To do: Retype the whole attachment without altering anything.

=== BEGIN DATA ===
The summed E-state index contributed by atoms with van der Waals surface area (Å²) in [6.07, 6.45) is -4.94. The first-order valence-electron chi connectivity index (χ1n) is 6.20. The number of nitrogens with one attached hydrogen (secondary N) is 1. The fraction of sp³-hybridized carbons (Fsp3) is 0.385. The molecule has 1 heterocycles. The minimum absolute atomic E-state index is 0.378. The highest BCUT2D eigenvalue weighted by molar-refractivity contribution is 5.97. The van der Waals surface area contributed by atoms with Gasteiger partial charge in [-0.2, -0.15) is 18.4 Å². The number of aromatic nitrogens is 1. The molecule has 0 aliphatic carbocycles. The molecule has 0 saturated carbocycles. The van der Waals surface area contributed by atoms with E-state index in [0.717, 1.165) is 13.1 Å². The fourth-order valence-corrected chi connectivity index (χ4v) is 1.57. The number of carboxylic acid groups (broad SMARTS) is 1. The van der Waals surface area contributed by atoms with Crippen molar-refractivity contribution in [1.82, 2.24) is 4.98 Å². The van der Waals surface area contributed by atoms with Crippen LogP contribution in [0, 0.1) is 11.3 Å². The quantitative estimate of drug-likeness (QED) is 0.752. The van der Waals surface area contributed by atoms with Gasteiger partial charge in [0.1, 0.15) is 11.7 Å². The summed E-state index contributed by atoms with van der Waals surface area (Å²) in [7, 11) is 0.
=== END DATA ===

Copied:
The summed E-state index contributed by atoms with van der Waals surface area (Å²) in [6.07, 6.45) is -4.94. The first-order valence-electron chi connectivity index (χ1n) is 6.20. The number of nitrogens with one attached hydrogen (secondary N) is 1. The fraction of sp³-hybridized carbons (Fsp3) is 0.385. The molecule has 1 heterocycles. The minimum absolute atomic E-state index is 0.378. The highest BCUT2D eigenvalue weighted by molar-refractivity contribution is 5.97. The van der Waals surface area contributed by atoms with Gasteiger partial charge in [-0.2, -0.15) is 18.4 Å². The number of aromatic nitrogens is 1. The molecule has 0 aliphatic carbocycles. The molecule has 0 saturated carbocycles. The van der Waals surface area contributed by atoms with E-state index in [0.717, 1.165) is 13.1 Å². The fourth-order valence-corrected chi connectivity index (χ4v) is 1.57. The number of carboxylic acid groups (broad SMARTS) is 1. The van der Waals surface area contributed by atoms with Crippen molar-refractivity contribution in [1.82, 2.24) is 4.98 Å². The van der Waals surface area contributed by atoms with Crippen LogP contribution in [0, 0.1) is 11.3 Å². The quantitative estimate of drug-likeness (QED) is 0.752. The van der Waals surface area contributed by atoms with Gasteiger partial charge in [0.1, 0.15) is 11.7 Å². The summed E-state index contributed by atoms with van der Waals surface area (Å²) in [7, 11) is 0.